BAGHDAD, Iraq – Saddam Hussein convened his top aides and military commanders Thursday to prepare for a possible war with the United States and to discuss how to "inflict defeat on the evil aggressors."
The Iraqi president met with his deputy Izzat Ibrahim, his son Qusai, commander of the elite Republican Guards, Defense Minister Lt. Gen. Sultan Hashim Ahmed and a group of "fighters and researchers," according to Iraqi news reports.
The meeting dealt with preparing the Iraqi military and public for an American attack, radio stations and the official Iraqi News Agency reported.
They "discussed ways to enhance Iraqis' capabilities and steadfastness, in a way that provides all Iraqis with the chance to gain the honor of defending Iraq ... and enabling them to inflict defeat on the evil aggressors and achieve victory over them," the agency said.
A day earlier, Saddam insisted that Iraq doesn't want war with the United States. But he added that peace "at any cost" was unacceptable.
"We will not relinquish our independence, our dignity and our right to live and act freely," he said.
On Thursday, U.N. weapons inspectors taking inventories of banned Al Samoud 2 missiles and parts returned to facilities involved in the rocket's production. Diplomats said chief inspector Hans Blix would likely demand Iraq destroy the weapons.
The missiles, a key part of Iraq's arsenal, tested above the 94-mile range limit imposed by U.N. resolutions after the 1991 Gulf War. Iraq says the missiles flew so far in tests only because they weren't loaded down with guidance and control systems.
The inspectors went Thursday to the Ibn al-Haithem facility, just north of Baghdad, which produces missile parts, and the Al Samoud Factory, which makes liquid-propellant engines for the missiles, according to Iraq's Information Ministry.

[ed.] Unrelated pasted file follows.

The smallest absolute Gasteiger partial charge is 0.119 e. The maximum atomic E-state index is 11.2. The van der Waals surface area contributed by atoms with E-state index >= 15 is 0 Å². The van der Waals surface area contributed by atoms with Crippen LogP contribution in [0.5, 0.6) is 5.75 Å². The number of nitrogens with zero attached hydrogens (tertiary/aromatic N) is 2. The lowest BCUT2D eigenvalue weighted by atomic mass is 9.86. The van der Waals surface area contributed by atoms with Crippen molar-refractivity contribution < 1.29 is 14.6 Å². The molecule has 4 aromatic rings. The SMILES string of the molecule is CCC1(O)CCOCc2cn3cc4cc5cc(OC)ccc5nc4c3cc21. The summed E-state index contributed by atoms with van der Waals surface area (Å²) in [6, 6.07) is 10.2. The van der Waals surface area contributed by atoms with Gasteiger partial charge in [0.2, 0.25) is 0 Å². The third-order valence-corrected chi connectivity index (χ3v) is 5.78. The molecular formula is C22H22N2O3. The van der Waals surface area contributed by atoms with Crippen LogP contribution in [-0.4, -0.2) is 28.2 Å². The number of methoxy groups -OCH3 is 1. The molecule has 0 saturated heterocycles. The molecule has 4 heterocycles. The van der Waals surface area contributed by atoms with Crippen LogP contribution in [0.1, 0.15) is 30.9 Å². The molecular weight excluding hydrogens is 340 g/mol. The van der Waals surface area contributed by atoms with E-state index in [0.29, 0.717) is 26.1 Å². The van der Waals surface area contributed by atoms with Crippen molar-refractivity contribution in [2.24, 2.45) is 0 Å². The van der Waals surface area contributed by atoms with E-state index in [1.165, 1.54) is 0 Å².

They also visited the Al Quds Company, involved in explosives research and development, and the Al Basil Company, which makes chemicals.
Under the U.N. resolutions, the inspectors can order the missiles destroyed or rendered harmless. But U.N. sources and diplomats said Wednesday on condition of anonymity that Blix would likely send a letter to Iraq in coming days calling for it destroy all Al Samoud 2s.
Destroying the missiles would be difficult for Saddam, given the looming threat of war. However, his enemies could use a refusal as an argument for war.
On Feb. 14, chief inspector Blix and Mohamed ElBaradei, head of the U.N. nuclear control agency, told the Security Council that they detected some improvement in cooperation on the part of Saddam's government.
But Blix also said inspectors found that the Al Samoud 2 exceeded the permitted range and chastised Iraq for not giving a full accounting of chemical and biological weapons programs.
Britain's U.N. ambassador said his government will probably introduce a new draft resolution within days that will contain a deadline for Baghdad to show it is actively cooperating with weapons inspections.
Ambassador Jeremy Greenstock told The Associated Press that he expected debate on the text to extend past March 1, when Blix is to issue his next report.